The National Horsemen's Benevolent and Protective Association Medication Committee voted Feb. 23 to endorse the use of race-day furosemide, also called Salix or Lasix, at this year's Breeders' Cup World Championships.
The Breeders' Cup Board discussed the scheduled prohibition of race-day furosemide at this year's Breeders' Cup World Championships during a Feb. 22 meeting at Gulfstream Park, but took no action.
Horsemen expect members of Congress to make another attempt at winning support for legislation that would regulate medication use in racehorses by banning all race-day administration.
The Maryland Racing Commission voted Feb. 19 to adopt a uniform equine medication, penalty, and testing program proposed for Thoroughbred and Standardbred racetracks throughout the Mid-Atlantic region.
Members passed a resolution supporting The Jockey Club's Reformed Racing Medication Rules including a two-category medication system, progressive points-style penalties, and reciprocity among jurisdictions.
A group of scientists met with representatives of the Thoroughbred Owners of California Jan. 18 to discuss exercise-induced pulmonary hemorrhaging and later issued a joint statement supporting use of furosemide.
Legislation calling for a ban on performance-enhancing drugs in horse racing has been sent to the New York Senate Racing, Gaming, and Wagering Committee.
Mary Simon won her second Eclipse Award for an article examining the history and current state of the race-day use of furosemide (Salix).
Members of the Kentucky Horse Racing Commission staff outlined changes that have been put in place to prevent future mistakes in the administration of race-day Salix at the state's tracks.
Kentucky horsemen are losing patience with a new policy that requires regulatory veterinarians to administer furosemide on race day after mistakes have led to horses being scratched on consectutive race days at Churchill.
Trainers Todd Pletcher and Mark Casse took issue with the Breeders' Cup decision banning the anti-bleeding medication furosemide in this year's five juvenile races during the World Thoroughbred Championships.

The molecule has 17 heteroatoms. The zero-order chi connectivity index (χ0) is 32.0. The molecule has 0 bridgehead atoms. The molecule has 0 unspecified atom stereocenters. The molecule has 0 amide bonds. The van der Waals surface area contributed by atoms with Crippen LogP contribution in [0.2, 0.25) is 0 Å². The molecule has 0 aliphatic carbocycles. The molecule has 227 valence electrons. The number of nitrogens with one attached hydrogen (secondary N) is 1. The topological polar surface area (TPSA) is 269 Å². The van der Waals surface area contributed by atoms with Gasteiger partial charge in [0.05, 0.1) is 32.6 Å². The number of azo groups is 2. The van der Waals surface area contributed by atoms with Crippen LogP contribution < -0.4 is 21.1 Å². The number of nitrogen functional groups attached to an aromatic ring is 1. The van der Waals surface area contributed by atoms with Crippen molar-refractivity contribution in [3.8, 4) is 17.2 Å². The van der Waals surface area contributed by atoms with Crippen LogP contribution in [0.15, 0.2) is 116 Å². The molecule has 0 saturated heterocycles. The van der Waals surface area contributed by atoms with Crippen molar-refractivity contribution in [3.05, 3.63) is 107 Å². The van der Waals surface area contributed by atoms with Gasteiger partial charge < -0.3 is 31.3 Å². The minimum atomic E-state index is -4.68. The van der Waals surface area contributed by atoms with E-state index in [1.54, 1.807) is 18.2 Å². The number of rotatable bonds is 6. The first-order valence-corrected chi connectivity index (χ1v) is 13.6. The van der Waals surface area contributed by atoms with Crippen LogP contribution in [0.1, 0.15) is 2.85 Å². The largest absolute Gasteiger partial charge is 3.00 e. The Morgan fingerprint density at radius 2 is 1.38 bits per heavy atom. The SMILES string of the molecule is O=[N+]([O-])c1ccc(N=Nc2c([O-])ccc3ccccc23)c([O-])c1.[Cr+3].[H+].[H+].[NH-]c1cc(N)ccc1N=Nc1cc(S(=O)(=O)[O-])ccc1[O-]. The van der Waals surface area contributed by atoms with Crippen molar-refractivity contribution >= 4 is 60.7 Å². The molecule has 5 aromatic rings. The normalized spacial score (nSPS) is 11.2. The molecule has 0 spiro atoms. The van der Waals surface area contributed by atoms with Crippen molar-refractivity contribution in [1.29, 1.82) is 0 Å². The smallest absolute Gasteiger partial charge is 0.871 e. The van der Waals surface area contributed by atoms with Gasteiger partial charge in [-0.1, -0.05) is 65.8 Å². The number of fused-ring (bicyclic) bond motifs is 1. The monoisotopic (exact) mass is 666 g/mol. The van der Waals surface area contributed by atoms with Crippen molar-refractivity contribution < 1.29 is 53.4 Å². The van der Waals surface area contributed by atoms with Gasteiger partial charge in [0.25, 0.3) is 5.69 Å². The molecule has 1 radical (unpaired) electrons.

At its annual conference, IFHA chairman Louis Romanet has applauded the continued efforts of The Jockey Club to prohibit race-day medication in U.S. racing.
A Kentucky state veterinarian accidentally administered furosemide to a racehorse at Keeneland Oct. 5, the first day a new state rule was enacted that requires the medication to be administered by KHRC vets.
Stewards at Turfway Park have slapped trainer Bret Calhoun with a 30-day suspension after a horse in his care tested positive for the prohibited anti-hypertension drug Guanabenz following a win at Churchill Downs May 26.
The West Virginia Racing Commission heard the pros and cons of race-day furosemide use Sept. 17 and pledged to examine the steps necessary to implement mandatory administration of the anti-bleeding drug by third-party vets.
Salix, British Champions Day offer obstacles for Breeders' Cup. read blog
The Kentucky HBPA's statement wasn't the one it hoped to make. read blog
The Kentucky HBPA said Aug. 31 it is "frustrated and extremely disappointed" with the decision by Kentucky Gov. Steve Beshear to override a vote by a legislative committee that found new equine medical rules deficient.
Kentucky Gov. Steve Beshear Aug. 30 said regulations designed to reform some aspects of the state's equine medication policy will be implemented despite action by a legislative committee that found them deficient.
Two national organizations said Aug. 28 they find it "troubling" factions in Kentucky horse racing are opposing medication regulations proposed by the Kentucky Horse Racing Commission but shot down by a legislative committee.
The California Horse Racing Board's Medication and Track Safety Committee has endorsed proposed changes in race-day administration of furosemide.
The West Virginia Racing Commission has officially scheduled a meeting for Sept. 17 to take comments from industry representatives on the use of furosemide, also known as Salix or Lasix, on race day.
A Kentucky legislative subcommittee, in a surprise vote, found regulations governing equine medication "deficient" Aug. 27, just one week before they are scheduled to take effect.
Furosemide will be the only medication permitted on race day in Kentucky effective Sept. 4, and the drug will be administered by regulatory veterinarians only under new Kentucky Horse Racing Commission rules.
In a change designed to win support of its Reformed Racing Medication Rules, The Jockey Club has added a provision governing regulatory administration of furosemide on race day.